NCHS student sews masks to help with needBy BRENT MAZE,
Editor's note: A previous version of this story listed Bralynn's last name incorrectly. We apologize for the error and are happy to set the record straight.
Bralynn Newell first learned about sewing from her grandmother, Jeanette Robinson. The two worked together using her grandmother’s sewing machine.
Her grandmother has since passed away, but Newell still keeps a special place in her sewing and the sewing machine Robinson left for Newell.
“She taught me all about sewing,” Newell said. “It’s something we did together about a year before she passed away. She and I were very close. So this is something very special to me.”
Newell, a junior at Newton County High School and the current Distinguished Young Woman of Newton County, decided to bring out the sewing machine a few days ago and do something to help the community. She heard that medical facilities were needing masks
“Right now, I’m not in school, but I wanted to do something to help,” Newell said. “So, I looked into sewing masks as something we could do to help. They are in short supply, and the nursing home I interned (Bedford Care Center of Newton) with was needing some masks.”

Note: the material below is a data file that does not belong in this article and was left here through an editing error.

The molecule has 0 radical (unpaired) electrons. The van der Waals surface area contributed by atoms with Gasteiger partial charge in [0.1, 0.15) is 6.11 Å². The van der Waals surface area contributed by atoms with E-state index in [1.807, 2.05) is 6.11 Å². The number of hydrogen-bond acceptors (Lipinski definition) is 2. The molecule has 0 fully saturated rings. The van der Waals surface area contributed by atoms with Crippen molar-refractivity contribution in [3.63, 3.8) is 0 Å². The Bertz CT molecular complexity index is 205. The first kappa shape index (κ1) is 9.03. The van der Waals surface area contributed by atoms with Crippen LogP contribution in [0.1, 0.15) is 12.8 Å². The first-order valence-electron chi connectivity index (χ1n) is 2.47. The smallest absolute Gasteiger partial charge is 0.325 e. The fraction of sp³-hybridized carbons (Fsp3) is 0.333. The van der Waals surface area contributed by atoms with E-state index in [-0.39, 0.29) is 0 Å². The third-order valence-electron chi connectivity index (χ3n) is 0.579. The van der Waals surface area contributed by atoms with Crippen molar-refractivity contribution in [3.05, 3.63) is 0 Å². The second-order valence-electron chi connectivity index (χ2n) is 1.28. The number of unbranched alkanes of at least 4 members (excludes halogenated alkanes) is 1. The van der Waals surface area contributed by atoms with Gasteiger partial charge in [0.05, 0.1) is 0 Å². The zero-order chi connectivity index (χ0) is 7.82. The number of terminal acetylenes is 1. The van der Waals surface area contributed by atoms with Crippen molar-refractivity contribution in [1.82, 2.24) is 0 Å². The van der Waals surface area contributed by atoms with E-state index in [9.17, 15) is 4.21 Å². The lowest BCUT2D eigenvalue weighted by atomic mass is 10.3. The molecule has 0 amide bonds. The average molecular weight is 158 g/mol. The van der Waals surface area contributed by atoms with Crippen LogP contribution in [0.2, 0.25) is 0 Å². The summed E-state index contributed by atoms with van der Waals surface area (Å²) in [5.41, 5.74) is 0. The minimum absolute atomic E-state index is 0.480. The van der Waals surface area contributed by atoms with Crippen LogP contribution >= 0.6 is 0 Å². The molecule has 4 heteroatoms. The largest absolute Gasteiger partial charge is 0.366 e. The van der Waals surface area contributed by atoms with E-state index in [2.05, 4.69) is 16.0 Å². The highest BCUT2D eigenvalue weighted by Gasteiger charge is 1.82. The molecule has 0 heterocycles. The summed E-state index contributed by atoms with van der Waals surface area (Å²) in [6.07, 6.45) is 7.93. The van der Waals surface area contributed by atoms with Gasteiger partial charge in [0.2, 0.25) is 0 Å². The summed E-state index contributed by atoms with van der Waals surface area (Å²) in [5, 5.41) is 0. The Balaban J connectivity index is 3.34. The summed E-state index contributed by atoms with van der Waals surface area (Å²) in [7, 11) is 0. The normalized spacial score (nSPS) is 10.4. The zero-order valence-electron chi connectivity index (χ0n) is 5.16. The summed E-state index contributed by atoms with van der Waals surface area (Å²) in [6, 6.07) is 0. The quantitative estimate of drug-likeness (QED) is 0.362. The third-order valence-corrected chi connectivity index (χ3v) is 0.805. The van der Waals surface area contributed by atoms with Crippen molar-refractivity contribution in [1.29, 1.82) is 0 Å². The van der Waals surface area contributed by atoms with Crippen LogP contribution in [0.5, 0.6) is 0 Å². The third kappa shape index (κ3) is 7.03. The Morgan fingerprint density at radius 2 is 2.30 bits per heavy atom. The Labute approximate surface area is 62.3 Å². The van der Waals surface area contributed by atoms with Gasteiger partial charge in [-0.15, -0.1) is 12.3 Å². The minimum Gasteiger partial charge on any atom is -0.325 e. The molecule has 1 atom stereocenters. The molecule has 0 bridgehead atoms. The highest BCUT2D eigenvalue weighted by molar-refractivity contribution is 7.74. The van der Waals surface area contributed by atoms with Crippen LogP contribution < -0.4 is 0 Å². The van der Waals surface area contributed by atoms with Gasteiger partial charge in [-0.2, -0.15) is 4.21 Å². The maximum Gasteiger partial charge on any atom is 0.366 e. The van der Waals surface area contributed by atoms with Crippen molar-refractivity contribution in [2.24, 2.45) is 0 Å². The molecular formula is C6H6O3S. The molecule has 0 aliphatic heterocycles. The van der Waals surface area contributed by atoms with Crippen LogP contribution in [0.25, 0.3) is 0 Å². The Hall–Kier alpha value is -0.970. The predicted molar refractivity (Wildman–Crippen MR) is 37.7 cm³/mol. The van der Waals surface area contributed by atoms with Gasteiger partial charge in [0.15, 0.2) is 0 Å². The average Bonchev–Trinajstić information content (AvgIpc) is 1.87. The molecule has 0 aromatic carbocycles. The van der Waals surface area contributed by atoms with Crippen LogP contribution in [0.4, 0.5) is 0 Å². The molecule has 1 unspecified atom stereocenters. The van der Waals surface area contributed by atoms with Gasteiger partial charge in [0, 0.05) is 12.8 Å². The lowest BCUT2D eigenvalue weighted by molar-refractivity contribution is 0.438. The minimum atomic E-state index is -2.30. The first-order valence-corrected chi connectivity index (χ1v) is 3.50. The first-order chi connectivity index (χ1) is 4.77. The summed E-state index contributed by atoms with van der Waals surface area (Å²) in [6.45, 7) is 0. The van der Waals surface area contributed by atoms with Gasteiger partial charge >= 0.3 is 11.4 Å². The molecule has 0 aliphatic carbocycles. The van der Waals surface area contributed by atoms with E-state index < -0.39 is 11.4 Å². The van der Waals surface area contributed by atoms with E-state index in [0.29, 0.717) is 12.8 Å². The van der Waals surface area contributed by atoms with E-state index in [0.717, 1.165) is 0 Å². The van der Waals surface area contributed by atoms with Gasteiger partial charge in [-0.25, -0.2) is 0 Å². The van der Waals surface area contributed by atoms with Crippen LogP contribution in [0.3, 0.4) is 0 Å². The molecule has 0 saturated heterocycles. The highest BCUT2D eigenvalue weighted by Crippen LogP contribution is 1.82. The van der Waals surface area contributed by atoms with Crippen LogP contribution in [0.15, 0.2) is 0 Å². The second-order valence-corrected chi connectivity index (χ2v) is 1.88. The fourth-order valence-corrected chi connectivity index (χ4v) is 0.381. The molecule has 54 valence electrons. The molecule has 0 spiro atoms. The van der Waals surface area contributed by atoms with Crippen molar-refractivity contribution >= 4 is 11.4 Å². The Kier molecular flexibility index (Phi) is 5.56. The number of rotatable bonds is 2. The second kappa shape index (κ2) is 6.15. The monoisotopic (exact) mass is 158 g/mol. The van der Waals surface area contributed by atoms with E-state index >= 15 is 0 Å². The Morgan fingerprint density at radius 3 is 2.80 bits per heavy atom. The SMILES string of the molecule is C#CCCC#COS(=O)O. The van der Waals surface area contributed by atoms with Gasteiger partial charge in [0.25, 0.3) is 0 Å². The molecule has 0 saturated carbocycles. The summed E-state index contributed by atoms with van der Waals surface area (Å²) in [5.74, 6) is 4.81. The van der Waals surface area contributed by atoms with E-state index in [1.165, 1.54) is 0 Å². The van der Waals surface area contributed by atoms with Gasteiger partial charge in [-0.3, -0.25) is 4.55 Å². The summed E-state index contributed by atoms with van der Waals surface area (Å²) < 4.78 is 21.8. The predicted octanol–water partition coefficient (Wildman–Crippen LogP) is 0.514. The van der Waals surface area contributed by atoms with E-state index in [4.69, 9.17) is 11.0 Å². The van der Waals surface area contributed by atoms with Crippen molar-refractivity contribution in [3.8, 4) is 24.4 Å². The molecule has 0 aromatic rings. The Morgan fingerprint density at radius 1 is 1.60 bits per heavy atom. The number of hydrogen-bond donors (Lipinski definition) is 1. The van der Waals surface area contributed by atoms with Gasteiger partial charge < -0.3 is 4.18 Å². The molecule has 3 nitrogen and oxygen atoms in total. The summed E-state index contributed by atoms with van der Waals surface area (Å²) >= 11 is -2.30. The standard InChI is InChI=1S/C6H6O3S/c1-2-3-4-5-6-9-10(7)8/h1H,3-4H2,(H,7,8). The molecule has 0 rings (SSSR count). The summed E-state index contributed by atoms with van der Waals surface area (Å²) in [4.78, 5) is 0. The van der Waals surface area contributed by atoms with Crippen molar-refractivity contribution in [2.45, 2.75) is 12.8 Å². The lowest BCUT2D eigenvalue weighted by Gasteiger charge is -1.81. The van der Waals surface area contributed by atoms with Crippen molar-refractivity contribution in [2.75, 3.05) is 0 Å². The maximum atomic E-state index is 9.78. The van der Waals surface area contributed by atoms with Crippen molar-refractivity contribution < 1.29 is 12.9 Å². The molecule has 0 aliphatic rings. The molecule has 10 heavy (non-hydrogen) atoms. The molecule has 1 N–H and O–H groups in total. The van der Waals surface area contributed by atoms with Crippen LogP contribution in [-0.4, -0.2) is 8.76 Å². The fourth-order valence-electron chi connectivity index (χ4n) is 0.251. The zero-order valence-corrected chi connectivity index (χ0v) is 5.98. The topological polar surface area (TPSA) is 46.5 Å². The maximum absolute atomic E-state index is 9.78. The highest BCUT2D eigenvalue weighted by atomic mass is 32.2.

Newell started making masks Bedford and as of Friday has made about 50 masks within a week’s time. She is using fabric that was left by her grandmother along with other fabric they are buying. She was using elastic when they had it, ties to tie the mask on and thread to make the masks.
One thing that stands out with Newell’ masks are that they aren’t the standard white masks. She’s using the fabric she has on hand, which consists of different colors and patterns.
“I want them to be different and look good when I’m done with them,” Newell said.
She has orders for at least 50 more. In addition to the donations she’s made to Bedford, she has also sewed masks for Fresenius Medical Center and Newton Eye Care, along with other medical centers that have requested masks.
“We started on Monday, and we’ve been making about 11 to 15, maybe as many as 20 a day,” Newell said. “It’s not quite the whole time I would be in school, but I’m spending several hours a day. I’ve really enjoyed getting to use my sewing skills again and for a something that will really help the medical community. And the demand keeps going up.”
Newell said this is an activity that anyone could participate in, especially if they had a sewing machine. However, even those who could only sew by hand could make a difference.
“This is really something anyone can do if they have some fabric and some thread,” Newell said. “It doesn’t matter if you have a sewing machine. Even if you had to sew them by hand, it can make a difference.
“What I’ve learned is that everyone can make a difference. Everyone can do something to help, and it matters.”